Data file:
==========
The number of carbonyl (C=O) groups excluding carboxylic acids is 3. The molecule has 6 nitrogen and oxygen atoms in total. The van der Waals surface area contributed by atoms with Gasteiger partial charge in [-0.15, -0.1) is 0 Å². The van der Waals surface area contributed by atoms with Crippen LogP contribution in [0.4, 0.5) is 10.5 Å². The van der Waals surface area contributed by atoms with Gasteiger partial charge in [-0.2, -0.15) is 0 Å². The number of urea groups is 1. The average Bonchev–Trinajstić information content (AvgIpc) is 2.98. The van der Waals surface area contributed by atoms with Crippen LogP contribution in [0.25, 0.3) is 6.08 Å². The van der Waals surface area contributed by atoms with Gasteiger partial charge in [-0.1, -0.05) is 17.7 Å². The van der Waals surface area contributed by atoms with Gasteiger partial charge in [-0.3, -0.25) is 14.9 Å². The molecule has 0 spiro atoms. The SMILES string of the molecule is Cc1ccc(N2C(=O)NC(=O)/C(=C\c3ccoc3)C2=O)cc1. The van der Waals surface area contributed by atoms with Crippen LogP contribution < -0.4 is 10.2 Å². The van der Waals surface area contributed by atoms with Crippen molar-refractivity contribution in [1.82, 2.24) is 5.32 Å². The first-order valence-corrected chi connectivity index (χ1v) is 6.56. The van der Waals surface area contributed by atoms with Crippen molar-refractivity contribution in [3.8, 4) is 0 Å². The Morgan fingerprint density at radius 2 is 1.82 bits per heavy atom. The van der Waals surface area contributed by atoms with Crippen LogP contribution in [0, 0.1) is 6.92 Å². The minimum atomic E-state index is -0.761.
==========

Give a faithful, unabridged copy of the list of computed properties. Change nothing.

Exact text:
The number of carbonyl (C=O) groups excluding carboxylic acids is 3. The molecule has 6 nitrogen and oxygen atoms in total. The van der Waals surface area contributed by atoms with Gasteiger partial charge in [-0.15, -0.1) is 0 Å². The van der Waals surface area contributed by atoms with Crippen LogP contribution in [0.4, 0.5) is 10.5 Å². The van der Waals surface area contributed by atoms with Gasteiger partial charge in [-0.2, -0.15) is 0 Å². The number of urea groups is 1. The average Bonchev–Trinajstić information content (AvgIpc) is 2.98. The van der Waals surface area contributed by atoms with Crippen LogP contribution in [0.25, 0.3) is 6.08 Å². The van der Waals surface area contributed by atoms with Gasteiger partial charge in [-0.1, -0.05) is 17.7 Å². The van der Waals surface area contributed by atoms with Gasteiger partial charge in [-0.3, -0.25) is 14.9 Å². The molecule has 0 spiro atoms. The SMILES string of the molecule is Cc1ccc(N2C(=O)NC(=O)/C(=C\c3ccoc3)C2=O)cc1. The van der Waals surface area contributed by atoms with Crippen LogP contribution < -0.4 is 10.2 Å². The van der Waals surface area contributed by atoms with Crippen molar-refractivity contribution in [1.82, 2.24) is 5.32 Å². The first-order valence-corrected chi connectivity index (χ1v) is 6.56. The van der Waals surface area contributed by atoms with Crippen molar-refractivity contribution in [3.8, 4) is 0 Å². The Morgan fingerprint density at radius 2 is 1.82 bits per heavy atom. The van der Waals surface area contributed by atoms with Crippen LogP contribution in [0, 0.1) is 6.92 Å². The minimum atomic E-state index is -0.761.